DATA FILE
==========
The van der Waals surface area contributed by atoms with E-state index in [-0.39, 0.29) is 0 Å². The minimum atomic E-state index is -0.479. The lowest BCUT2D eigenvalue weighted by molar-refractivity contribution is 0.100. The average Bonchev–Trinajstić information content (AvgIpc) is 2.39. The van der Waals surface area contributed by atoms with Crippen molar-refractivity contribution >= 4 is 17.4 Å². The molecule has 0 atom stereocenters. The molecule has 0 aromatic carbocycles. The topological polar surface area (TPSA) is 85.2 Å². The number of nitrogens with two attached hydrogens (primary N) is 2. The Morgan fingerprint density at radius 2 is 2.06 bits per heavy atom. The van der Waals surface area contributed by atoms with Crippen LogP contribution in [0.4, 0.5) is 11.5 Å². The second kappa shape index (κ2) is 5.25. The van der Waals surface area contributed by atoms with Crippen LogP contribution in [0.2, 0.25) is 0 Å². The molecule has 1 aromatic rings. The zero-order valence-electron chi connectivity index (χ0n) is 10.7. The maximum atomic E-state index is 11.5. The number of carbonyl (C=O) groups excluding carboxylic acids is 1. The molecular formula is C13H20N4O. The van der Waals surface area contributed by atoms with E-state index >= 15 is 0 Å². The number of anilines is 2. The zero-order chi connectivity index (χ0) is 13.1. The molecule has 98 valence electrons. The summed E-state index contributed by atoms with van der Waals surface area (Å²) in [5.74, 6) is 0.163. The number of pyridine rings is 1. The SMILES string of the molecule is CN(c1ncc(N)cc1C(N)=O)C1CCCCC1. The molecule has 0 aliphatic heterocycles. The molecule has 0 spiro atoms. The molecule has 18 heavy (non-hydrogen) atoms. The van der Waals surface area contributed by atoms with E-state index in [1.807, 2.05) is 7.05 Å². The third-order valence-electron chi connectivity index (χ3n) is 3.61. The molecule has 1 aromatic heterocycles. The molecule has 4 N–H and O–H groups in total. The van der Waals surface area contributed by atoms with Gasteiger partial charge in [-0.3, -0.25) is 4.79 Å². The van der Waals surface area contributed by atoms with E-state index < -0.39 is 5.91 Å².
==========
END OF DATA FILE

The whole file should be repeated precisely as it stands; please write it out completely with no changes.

The van der Waals surface area contributed by atoms with E-state index in [-0.39, 0.29) is 0 Å². The minimum atomic E-state index is -0.479. The lowest BCUT2D eigenvalue weighted by molar-refractivity contribution is 0.100. The average Bonchev–Trinajstić information content (AvgIpc) is 2.39. The van der Waals surface area contributed by atoms with Crippen molar-refractivity contribution >= 4 is 17.4 Å². The molecule has 0 atom stereocenters. The molecule has 0 aromatic carbocycles. The topological polar surface area (TPSA) is 85.2 Å². The number of nitrogens with two attached hydrogens (primary N) is 2. The Morgan fingerprint density at radius 2 is 2.06 bits per heavy atom. The van der Waals surface area contributed by atoms with Crippen LogP contribution in [0.4, 0.5) is 11.5 Å². The second kappa shape index (κ2) is 5.25. The van der Waals surface area contributed by atoms with Crippen LogP contribution in [0.2, 0.25) is 0 Å². The molecule has 1 aromatic rings. The zero-order valence-electron chi connectivity index (χ0n) is 10.7. The maximum atomic E-state index is 11.5. The number of carbonyl (C=O) groups excluding carboxylic acids is 1. The molecular formula is C13H20N4O. The van der Waals surface area contributed by atoms with E-state index >= 15 is 0 Å². The number of anilines is 2. The zero-order chi connectivity index (χ0) is 13.1. The molecule has 98 valence electrons. The summed E-state index contributed by atoms with van der Waals surface area (Å²) in [5.74, 6) is 0.163. The number of pyridine rings is 1. The SMILES string of the molecule is CN(c1ncc(N)cc1C(N)=O)C1CCCCC1. The molecule has 0 aliphatic heterocycles. The molecule has 0 spiro atoms. The molecule has 18 heavy (non-hydrogen) atoms. The van der Waals surface area contributed by atoms with E-state index in [1.807, 2.05) is 7.05 Å². The third-order valence-electron chi connectivity index (χ3n) is 3.61. The molecule has 1 aromatic heterocycles. The molecule has 4 N–H and O–H groups in total. The van der Waals surface area contributed by atoms with Gasteiger partial charge in [-0.3, -0.25) is 4.79 Å². The van der Waals surface area contributed by atoms with E-state index < -0.39 is 5.91 Å².